Jericho between Ijaw, Itsekiri.”                                    American history: access to education and knowledge
    Construction on the library was completed three                 for everyone . . . for men, for women, for children, for our
months later. The one-story, fully landscaped facility con-         elderly, for immigrants and for visitors and guests,” he
sists of a large reading room, librarian office, media room,        continued. “They represent our common desire to grow
reception area and restroom facilities. More than 1,900             and develop as human beings and to help develop the
books, most provided by the U.S. delegation, line the               communities and societies in which we live.”
custom-made bookcases. Six full sets of Nigerian primary
and secondary curriculum textbooks are available as well
as computers and audio/visual equipment. Solar power
panels will be added in the next phase of the project. Out-
side, a tall pole, bearing the word “peace” in a dozen lan-
guages presents a hope for the future.                                “One cannot be a builder and
    According to Chamsou Andjorin, Boeing Global Cor-
porate Citizenship representative for West and Central                a destroyer at the same time.
Africa, Boeing’s intent in supporting the library project             The two no more go together
was to help bring people together who never would have                  than peace can be war or
the inclination otherwise. “We hope the library will help
create an environment for the youth of these conflicting
                                                                          darkness can be light.”
communities to share knowledge and build trust among                                   —Brian Browne,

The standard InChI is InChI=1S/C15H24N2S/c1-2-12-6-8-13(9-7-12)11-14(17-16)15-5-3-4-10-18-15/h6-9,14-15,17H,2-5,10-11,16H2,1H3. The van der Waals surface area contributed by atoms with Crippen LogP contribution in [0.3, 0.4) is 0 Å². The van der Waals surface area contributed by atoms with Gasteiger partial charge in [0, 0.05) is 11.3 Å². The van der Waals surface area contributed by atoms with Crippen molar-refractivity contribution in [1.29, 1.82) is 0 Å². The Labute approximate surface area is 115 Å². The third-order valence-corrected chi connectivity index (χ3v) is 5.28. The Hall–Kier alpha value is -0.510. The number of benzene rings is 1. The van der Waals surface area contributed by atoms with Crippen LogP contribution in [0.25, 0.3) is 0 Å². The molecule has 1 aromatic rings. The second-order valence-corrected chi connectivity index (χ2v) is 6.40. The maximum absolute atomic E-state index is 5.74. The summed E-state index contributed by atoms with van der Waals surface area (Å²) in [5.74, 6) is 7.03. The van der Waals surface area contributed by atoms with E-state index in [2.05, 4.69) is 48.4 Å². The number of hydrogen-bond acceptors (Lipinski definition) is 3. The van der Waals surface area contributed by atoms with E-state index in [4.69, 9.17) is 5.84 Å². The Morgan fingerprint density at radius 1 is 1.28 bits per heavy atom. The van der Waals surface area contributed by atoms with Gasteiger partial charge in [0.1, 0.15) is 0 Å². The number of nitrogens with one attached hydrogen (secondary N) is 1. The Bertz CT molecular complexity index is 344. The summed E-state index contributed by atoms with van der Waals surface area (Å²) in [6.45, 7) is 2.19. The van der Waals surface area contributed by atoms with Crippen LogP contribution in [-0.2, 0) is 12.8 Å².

each other,” he said.                                                            U.S. Consul General to Nigeria
    The U.S. Consul General to Nigeria, Brian Browne, also
made a recent visit to the library and spoke about the
importance of the program.
    “When people are busy building or creating something,
they have no time to destroy or tear down something else.





Clearing the Path
   Education is not a goal, but a journey. But if the guide-      support from Learning for Life over the years. Katina and
posts are missing, the trip can be an arduous one. A              her three brothers completed high school thanks to their
bright student, Tammie dreamed about attending univer-            involvement in the program. Dreaming of a career in for-
sity, the first in her family with such plans. However, the       eign affairs in Asia, Katina has continued her studies and
promise afforded by higher education was overshadowed             is now in her second year at Queensland University of
by confusion about the process and fear about how she             Technology. Scholarship money was applied to the pur-
was going to pay for it. For lack of direction, her dream         chase of a computer, books and the cost of transporta-
was about to derail.                                              tion to and from the university.
   Steering Tammie back on track was a job custom-made                According to The Smith Family’s chief operating offi-
for The Smith Family and its Learning for Life program.           cer, Paul Henderson, Boeing’s support is crucial to the
This Australian social enterprise organization helps disad-       lives of a number of children relying on the Learning for
vantaged families better their futures through education. It      Life program.
is an ambitious undertaking, and one which Boeing Aus-                “Boeing’s investment, now in its second year, ensures
tralia has supported for several years.                           that more than 200 financially disadvantaged Austra-
   According to the organization, more than 700,000 Aus-          lian students have access to a Learning for Life worker
tralian children are growing up in jobless families. The cor-     who coordinates a range of education programs, such as
responding financial impact affects these families’ ability       homework clubs, computer clubs and peer reading sup-
to support their children’s educational needs. With limited       port,” said Henderson.
access to educational opportunities, these youths face a              “Education is one of the most important things we can
potential lifetime of disadvantage.                               give our children,” said Margaret Hobbs, business man-